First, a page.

UW-Madison: Courses help growing railroad industry stay on track

CONTACT: C. Allen Wortley, (608) 262-0577, [email protected]

MADISON – With merely one gallon of fuel, a train can move one ton of freight 400 miles.

Despite such astonishing fuel efficiency, the railroad industry shrank dramatically in the 1970s when highways became the preferred form of transportation. Today as fuel prices soar, trains again are becoming an attractive method for moving freight – and people – across the country.

As railroads make a comeback, so must railroad engineers. Currently, there are few undergraduate or graduate programs in the United States that teach engineers to design, build and maintain railroads that are safe, efficient and consumer-oriented.

However, the University of Wisconsin-Madison offers a comprehensive continuing education program. Directed by engineering professional development professor emeritus C. Allen Wortley, the UW-Madison Railroad Engineering Program began in 2001 when Wortley developed a survey course that covered civil engineering fundamentals of the rail industry. More than 120 people from around the country came to Madison to sit in, and Wortley knew he was on to something.

“America’s prosperity depends on a sound transportation infrastructure,” he says. “We must increase our commitment to rail – a key transportation component – to compete, reduce problems on our highways and skyways, reduce air pollution, save energy and meet future needs.”

That initial course now has expanded into eight annual offerings that last two to three days each. Taught by experts from the rail industry, the courses feature a variety of topics, including highway-rail grade crossing safety, railway train control and signaling, rail transit passenger systems, freight railroad operating practices, and track design and maintenance. The most recent course covers railroad bridge engineering.

The National Center for Freight and Infrastructure Research and Education (CFIRE) at UW-Madison offers scholarships for government officials who attend the courses. CFIRE director and UW-Madison civil and environmental engineering professor Teresa Adams says the courses address an important need. “We need to provide more professional capacity for railroads,” she says. “Lately, there has been a push from railroads to renew their workforce.”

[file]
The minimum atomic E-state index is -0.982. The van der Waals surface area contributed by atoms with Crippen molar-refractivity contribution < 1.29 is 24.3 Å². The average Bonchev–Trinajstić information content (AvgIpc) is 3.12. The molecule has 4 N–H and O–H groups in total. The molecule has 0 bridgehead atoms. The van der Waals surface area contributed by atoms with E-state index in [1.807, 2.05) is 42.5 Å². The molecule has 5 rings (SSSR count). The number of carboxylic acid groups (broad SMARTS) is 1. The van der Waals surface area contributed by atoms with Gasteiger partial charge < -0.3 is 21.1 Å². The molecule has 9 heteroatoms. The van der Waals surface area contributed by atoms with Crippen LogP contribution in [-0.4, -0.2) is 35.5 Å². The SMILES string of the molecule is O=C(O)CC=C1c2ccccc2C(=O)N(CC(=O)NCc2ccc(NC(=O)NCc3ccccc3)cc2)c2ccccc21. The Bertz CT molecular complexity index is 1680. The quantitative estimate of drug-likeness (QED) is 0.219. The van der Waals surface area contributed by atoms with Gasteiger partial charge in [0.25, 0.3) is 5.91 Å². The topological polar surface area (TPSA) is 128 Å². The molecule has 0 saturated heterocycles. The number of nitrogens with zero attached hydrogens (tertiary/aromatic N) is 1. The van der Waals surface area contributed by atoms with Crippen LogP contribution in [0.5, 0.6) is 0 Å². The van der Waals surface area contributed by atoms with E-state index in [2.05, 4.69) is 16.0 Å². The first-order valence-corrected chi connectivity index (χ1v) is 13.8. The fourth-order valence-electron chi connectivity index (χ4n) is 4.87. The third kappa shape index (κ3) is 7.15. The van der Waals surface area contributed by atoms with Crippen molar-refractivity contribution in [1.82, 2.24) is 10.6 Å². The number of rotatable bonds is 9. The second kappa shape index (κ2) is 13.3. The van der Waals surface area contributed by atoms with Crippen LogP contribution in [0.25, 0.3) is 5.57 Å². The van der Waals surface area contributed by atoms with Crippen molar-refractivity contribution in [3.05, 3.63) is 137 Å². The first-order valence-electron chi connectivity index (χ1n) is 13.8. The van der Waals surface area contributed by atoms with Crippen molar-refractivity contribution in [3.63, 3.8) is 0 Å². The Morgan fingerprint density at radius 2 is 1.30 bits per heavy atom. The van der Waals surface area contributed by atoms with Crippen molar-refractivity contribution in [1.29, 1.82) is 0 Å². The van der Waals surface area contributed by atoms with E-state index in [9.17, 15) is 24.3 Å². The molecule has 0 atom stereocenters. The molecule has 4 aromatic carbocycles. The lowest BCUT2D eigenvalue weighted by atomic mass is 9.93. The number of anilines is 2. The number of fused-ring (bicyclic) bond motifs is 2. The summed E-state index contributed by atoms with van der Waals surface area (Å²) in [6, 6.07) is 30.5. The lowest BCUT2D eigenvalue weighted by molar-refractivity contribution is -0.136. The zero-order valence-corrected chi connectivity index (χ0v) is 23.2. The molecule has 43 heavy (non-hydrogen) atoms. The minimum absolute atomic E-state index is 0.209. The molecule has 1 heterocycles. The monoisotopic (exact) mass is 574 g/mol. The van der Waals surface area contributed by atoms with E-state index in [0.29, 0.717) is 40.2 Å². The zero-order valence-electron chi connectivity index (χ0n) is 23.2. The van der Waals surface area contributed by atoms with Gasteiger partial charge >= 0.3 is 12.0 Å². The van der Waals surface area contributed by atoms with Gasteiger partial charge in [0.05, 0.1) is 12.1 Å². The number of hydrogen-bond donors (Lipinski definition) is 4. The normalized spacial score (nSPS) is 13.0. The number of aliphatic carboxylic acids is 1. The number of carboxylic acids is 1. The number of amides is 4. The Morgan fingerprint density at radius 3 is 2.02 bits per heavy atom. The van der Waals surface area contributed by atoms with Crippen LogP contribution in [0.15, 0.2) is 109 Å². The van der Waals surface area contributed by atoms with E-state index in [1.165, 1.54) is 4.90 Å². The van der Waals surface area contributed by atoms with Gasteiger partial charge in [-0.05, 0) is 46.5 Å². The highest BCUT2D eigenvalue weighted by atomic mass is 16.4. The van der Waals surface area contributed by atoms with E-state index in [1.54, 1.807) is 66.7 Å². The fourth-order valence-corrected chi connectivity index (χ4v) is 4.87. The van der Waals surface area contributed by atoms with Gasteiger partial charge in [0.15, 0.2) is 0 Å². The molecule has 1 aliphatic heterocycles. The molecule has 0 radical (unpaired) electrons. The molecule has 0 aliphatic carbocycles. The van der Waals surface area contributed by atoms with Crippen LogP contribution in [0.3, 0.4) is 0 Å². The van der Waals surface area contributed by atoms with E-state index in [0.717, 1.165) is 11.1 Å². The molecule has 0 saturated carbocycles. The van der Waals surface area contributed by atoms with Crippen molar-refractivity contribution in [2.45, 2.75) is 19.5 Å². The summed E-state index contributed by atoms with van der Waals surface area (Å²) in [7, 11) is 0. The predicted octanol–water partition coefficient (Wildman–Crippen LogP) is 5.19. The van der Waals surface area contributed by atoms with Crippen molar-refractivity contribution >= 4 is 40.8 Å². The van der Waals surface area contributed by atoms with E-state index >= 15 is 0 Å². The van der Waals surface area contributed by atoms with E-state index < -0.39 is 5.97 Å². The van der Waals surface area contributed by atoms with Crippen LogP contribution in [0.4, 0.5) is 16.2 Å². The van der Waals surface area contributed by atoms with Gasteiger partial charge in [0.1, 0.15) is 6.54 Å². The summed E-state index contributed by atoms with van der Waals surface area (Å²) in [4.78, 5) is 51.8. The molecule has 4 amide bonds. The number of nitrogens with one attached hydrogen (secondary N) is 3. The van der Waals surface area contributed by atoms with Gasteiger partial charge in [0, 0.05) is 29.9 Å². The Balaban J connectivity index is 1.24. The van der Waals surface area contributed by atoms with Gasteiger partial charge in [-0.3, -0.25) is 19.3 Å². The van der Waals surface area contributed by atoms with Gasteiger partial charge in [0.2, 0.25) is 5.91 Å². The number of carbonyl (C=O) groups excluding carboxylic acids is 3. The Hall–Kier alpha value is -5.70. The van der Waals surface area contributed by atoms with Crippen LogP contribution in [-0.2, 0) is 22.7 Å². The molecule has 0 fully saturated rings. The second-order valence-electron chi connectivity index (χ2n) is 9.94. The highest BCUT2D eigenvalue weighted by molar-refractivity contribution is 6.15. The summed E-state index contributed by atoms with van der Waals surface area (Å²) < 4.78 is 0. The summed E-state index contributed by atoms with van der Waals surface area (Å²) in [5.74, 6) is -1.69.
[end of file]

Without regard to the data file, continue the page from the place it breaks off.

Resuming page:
Ron Adams is one of the students who has benefited from the UW-Madison Railroad Engineering Program. “It’s given me things to think about as I manage the state’s rail programs and provide ideas about how to do things better,” says Adams, who is chief of the railroads and harbors section of the Wisconsin Department of Transportation.

He has been a student in two courses and has lectured at several more. “There is a lot of good material in the courses, and I find myself looking back at the class notebook periodically,” he says.

One topic of interest in the United States is commuter rail systems. While the country has a strong freight transportation system, commuter rail is not as common or well-developed as in other countries.

That could change if other schools do as Wortley hopes and launch their own railroad engineering programs. He would like to see several universities in the United States and Canada develop their own railroad research and education.

“Although ‘railroading’ is nothing new, there are new problems to be solved with new materials, methods and technologies,” he says.

UW-Madison may be the first to adapt Wortley’s model to undergraduate education. CFIRE is currently developing railroad components for introductory civil and environmental engineering courses.